Executive Lunch: Developing Markets


Telecom Council Roundtable discussions provide a unique opportunity for telecom and wireless decision makers to network with decision makers in the space, review some new technologies, contribute to the discussion, and get answers from topic experts - the discussion is driven by your questions, not ours. The topic on the table for this month, Spectrum and Unlicensed Spectrum, is sure to bring a very interactive debate, so bring your opinions and business cards.


  • Date: 3/25/2015 12:00 PM
  • Location: Deutsche Telekom, Mountain View, CA (Map)

Agenda, Attendee List, & Presentation files available to Telecom Council members in the library.

Description

SUMMARY   |   AGENDA   |   ATTENDEES   |   LIBRARY 

Silicon Valley, California, Feb 20 2015/Meeting Recap/ Unlicensed Spectrum (ULS ) was the hot topic at the Telecom Council yesterday. The ULS debate used to be carrier versus scientists, where both wanted access to more spectrum, but carriers singularly wanted licensed spectrum at auction, which they could bid and win. But the discussion has shifted, and all parties seem to be asking for more spectrum of both kinds, unlicensed and licensed.

Carriers have seen some advantages from technologies such as Wi-Fi and Z-wave for home automation, and have learned to benefit from the ability to offload traffic to unlicensed bands when possible. For that reason, they are investigating technologies like LAA (License Assisted Access), where a cellular network incorporates both ULS and licensed, running all controls in the more secure licensed bands, and running data over LTE technology in the ULS, too. If there is any weakness in the ULS, LAA can fall back to just using the licensed band. On our panel, Qualcomm and Ericsson were promoting this technology, and noted that their carrier customers were asking for it.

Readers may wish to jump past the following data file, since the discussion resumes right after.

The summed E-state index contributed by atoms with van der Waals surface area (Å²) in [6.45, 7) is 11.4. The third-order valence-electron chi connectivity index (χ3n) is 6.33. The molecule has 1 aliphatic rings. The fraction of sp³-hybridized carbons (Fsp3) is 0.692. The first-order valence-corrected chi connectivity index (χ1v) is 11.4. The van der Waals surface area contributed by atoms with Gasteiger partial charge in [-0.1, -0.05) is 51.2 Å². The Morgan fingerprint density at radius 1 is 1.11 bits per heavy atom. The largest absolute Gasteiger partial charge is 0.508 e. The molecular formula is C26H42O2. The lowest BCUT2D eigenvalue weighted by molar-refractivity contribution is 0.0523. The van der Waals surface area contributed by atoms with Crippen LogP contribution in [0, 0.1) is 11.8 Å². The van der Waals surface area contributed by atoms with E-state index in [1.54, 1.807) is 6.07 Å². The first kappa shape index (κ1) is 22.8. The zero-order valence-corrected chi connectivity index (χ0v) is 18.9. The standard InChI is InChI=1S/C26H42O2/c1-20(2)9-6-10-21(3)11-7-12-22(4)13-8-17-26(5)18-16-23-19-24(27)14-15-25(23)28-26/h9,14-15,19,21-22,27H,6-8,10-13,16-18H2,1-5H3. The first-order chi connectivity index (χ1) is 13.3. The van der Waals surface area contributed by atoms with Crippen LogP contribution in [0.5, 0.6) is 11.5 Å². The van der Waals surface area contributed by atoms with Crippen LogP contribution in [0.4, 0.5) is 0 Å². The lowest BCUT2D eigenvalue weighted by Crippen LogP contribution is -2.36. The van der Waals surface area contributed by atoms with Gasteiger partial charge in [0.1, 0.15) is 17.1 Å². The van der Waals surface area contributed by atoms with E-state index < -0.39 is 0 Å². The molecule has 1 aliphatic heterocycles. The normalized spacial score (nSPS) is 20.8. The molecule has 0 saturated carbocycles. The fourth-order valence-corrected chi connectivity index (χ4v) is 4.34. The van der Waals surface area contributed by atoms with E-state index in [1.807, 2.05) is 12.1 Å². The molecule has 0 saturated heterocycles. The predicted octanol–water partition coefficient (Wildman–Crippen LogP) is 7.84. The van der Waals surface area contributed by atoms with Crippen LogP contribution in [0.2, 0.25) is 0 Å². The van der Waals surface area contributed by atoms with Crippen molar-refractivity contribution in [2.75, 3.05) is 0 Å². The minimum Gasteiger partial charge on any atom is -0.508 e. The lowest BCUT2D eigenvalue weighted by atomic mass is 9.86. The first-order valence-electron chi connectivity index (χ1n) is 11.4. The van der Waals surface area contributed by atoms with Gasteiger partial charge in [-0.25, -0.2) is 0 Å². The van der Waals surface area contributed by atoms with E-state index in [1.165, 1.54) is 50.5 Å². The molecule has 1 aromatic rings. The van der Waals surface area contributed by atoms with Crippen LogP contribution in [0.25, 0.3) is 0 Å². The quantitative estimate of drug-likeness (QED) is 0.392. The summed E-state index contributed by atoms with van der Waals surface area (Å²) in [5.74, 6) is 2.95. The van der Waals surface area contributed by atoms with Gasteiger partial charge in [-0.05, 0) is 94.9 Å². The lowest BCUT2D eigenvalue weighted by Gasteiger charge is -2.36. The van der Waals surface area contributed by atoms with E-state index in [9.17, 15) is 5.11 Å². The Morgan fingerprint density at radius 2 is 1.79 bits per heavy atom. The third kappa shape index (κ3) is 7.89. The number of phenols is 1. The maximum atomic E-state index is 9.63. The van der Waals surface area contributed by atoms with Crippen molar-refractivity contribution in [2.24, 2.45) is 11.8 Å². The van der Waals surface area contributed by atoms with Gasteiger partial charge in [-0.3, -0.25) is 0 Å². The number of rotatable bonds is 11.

LAA was definitely a big part of our discussion, but there was dissent in the room as to whether it was truly necessary, given that Wi-Fi already occupies that spectrum, works well, and is notably cheap. So why use LTE in ULS if Wi-Fi is already killing it there? The answers from those who favor the technology were that it will allow greater QoS, better security, and better spectral efficiency (on the order of 2x-4x) versus just using Wi-Fi.

150218-Spectrum-Panel

Another hot topic in the discussion was Coexistence – that is, how do multiple different air interfaces share the ULS nicely, without interference and stepping on each other’s toes. Many solutions to the coexistence problem were discussed, including databases, ‘listen first’, and ‘do no harm’ rules. The consensus was that coexistence is a problem that has been mostly solved, but would occasionally rear its head in the real world. Here is Qualcomm’s whitepaper on LAA coexisting with Wi-Fi.

It was towards the end that our discussion turned into a meaty debate: If ULS was capable of delivering so much capacity in small “cells”, so cheaply, would the role of the wireless carrier not diminish? Could future users not just switch to cheap Wi-Fi smartphones, some of which had no WAN radio, and some of which had WAN radios for back-up coverage where they could not find a WLAN? (Sort of like Republic Wireless’s model.) Today, some 80% of a phone’s traffic is over WLAN, and a similar amount happens in the home or the workplace — do we need to pay a cellular carrier $50/mo to “fill in the coverage gaps”. And while we did not solve these questions, the belief was that it will be difficult for carriers to retain as much market power when WLAN coverage grows, more ULS is available, and the number of free or very low-cost connectivity solutions grows.

Many other topics were covered, and members can see the photos of our whiteboard in the Member Library to check them out.